Benjamin Franklin Representative selections, with introduction, bibliograpy, and notes

By Benjamin Franklin

Page 239

the opposition of contrary inclinations. These may be found in the
papers about the beginning of 1735.[15]

In the conduct of my newspaper, I carefully excluded all libelling and
personal abuse, which is of late years become so disgraceful to our
country. Whenever I was solicited to insert any thing of that kind, and
the writers pleaded, as they generally did, the liberty of the press,
and that a newspaper was like a stage-coach, in which any one who would
pay had a right to a place, my answer was, that I would print the piece
separately if desired, and the author might have as many copies as he
pleased to distribute himself, but that I would not take upon me to
spread his detraction; and that, having contracted with my subscribers
to furnish them with what might be either useful or entertaining, I
could not fill their papers with private altercation, in which they had
no concern, without doing them manifest injustice. Now, many of our
printers make no scruple of gratifying the malice of individuals by
false accusations of the fairest characters among ourselves, augmenting
animosity even to the producing of duels; and are, moreover, so
indiscreet as to print scurrilous reflections on the government of
neighboring states, and even on the conduct of our best national allies,
which may be attended with the most pernicious consequences. These
things I mention as a caution to young printers, and that they may be
encouraged not to pollute their presses and disgrace their profession
by such infamous practices, but refuse steadily, as they may see by my
example that such a course of conduct will not, on the whole, be
injurious to their interests.

* * * * *

I had begun in 1733 to study languages; I soon made myself so much a
master of the French as to be able to read the books with ease. I then
undertook the Italian. An acquaintance, who was also learning it, us'd
often to tempt me to play chess with him. Finding this took up too much
of the time I had to spare for study, I at length refus'd to play any
more, unless on this condition, that the victor in every game should
have a right to impose a task, either in parts of the grammar to be got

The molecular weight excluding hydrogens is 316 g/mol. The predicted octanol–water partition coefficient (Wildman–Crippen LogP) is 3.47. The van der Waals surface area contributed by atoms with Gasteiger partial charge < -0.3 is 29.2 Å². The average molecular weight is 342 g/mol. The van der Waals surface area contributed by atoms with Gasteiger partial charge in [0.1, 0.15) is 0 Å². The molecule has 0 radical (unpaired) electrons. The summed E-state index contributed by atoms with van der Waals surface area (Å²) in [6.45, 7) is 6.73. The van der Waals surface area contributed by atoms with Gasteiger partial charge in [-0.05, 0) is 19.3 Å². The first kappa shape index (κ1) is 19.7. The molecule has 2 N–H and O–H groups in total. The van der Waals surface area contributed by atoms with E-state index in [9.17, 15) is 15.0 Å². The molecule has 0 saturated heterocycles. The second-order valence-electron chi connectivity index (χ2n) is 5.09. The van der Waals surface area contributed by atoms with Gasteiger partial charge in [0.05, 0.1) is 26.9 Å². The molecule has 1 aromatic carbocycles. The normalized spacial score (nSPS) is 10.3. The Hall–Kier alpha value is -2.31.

by heart, or in translations, etc., which tasks the vanquish'd was to

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Text Comparison with Franklin's Way to Wealth; or, "Poor Richard Improved"

Page 0
1, 1805.
Page 1
DARTON_, And of most Booksellers in the United Kingdom.
Page 2
'It would be thought a hard government that should tax its people one-tenth part of their time to be employed in its service: but idleness taxes many of us much more; sloth, by bringing.
Page 3
Drive thy business, let not that drive thee; and early to bed, and early to rise, makes a man healthy, wealthy, and wise," as Poor Richard says.
Page 4
The diligent spinner has a large shift; and now I have a sheep and a cow, every body bids me good-morrow.
Page 5
A little neglect may breed great mischief; for want of a nail the shoe was lost; for want of a shoe the horse was lost; and for want of a horse the rider was lost;" being overtaken and slain by the enemy; all for want of a little care about a horse-shoe nail.
Page 6
"If you would know the value of money, go and try to borrow some; for he that goes a borrowing, goes a sorrowing," as Poor Richard says; and, indeed, so does he that lends to such people, when he goes to get it in again.
Page 7
1, 1805.
Page 8
" Gain may be temporary and uncertain; but ever, while you live, expense is constant and certain; and "It is easier to build two chimneys, than to keep one in fuel," as Poor Richard says: so, "Rather go to bed supper-less, than rise in debt," Get what you can, and what you get hold, 'Tis the stone that will turn all your lead into gold.
Page 9
* * * * * Transcriber's Notes: Only the most obvious and clear punctuation errors repaired.